How to serve a WSGI application via CGI
CGI has a bad reputation. Its slow performance disqualify it for most demanding tasks; nobody would think of serving thousands of pages per seconds via CGI. But when performance doesn’t matter, it can still be useful.
CGI is easy to deploy, most HTTP servers fully support it, and writing a minimal script only takes a few lines:
print 'Content-type: text/plain' print print 'Hello World!'
But writing CGI scripts in Python can be difficult. Unlike PHP where most “web” features are embedded in the language. Python CGI scripts don’t handle query strings, path info, cookies, sessions, etc. out of the box. They usually rely on the cgi module and some custom code to handle this.
WSGI also can provide those missing features. There are lots of existing middlewares and utilities for WSGI providing all kinds of services. Also the code developed for your CGI scripts can be reused in other applications, even those using SCGI or FastCGI. wsgiref is shipped with CPython since version 2.5, and a CGI handler is included; no need to install extra packages to get it running.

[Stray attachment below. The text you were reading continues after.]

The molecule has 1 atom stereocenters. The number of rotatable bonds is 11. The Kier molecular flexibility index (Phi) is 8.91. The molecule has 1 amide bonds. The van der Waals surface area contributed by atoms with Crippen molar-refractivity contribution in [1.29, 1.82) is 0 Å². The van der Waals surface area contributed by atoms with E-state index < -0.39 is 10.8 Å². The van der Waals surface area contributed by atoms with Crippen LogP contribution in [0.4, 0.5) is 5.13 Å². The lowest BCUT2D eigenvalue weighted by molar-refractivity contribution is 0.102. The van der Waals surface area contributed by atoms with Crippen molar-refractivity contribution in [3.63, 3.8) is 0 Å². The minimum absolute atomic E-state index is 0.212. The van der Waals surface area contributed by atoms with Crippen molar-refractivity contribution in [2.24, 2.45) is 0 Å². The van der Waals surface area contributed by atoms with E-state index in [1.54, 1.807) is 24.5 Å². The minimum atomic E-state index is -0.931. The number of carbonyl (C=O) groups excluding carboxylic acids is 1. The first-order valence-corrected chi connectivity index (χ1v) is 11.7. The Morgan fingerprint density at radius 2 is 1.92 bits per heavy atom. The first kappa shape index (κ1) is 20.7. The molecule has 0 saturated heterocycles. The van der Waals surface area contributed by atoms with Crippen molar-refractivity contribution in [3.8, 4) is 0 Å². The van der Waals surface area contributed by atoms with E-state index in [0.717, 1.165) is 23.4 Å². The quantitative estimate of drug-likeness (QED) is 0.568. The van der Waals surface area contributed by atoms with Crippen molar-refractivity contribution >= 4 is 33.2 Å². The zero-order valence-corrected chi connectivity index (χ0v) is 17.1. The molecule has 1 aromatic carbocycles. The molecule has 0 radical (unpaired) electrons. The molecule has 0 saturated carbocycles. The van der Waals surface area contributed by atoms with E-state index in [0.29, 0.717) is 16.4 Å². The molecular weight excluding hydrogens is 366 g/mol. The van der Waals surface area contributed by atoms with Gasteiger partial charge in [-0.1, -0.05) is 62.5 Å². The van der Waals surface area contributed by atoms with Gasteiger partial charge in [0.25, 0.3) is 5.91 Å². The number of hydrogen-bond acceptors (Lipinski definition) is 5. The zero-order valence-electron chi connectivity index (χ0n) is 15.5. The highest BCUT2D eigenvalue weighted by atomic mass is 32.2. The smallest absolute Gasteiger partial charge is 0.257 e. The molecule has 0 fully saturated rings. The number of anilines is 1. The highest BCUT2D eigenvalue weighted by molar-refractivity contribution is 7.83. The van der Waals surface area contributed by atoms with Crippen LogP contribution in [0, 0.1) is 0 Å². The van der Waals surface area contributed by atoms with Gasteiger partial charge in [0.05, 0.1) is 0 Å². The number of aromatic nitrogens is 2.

To run your WSGI application pass it to the
run method of the
#!/usr/bin/env python import wsgiref.handlers def application(environ, start_response): start_response('200 OK', [('Content-Type', 'text/plain')]) return ['Hello World!\n'] if __name__ == '__main__': wsgiref.handlers.CGIHandler().run(application)
You might have to configure your HTTP server to serve CGI scripts. Setting it up is usually a lot simpler than FastCGI, SCGI, mod_python, and mod_wsgi:
To deploy your scripts: copy them to the appropriate directory, that’s all, no need to restart a server. CGI is appealing for small scripts because of its easy deployment. Remember it next time you have to do “this simple script that shouldn’t take long to develop”, often deployment time accounts for more than development time.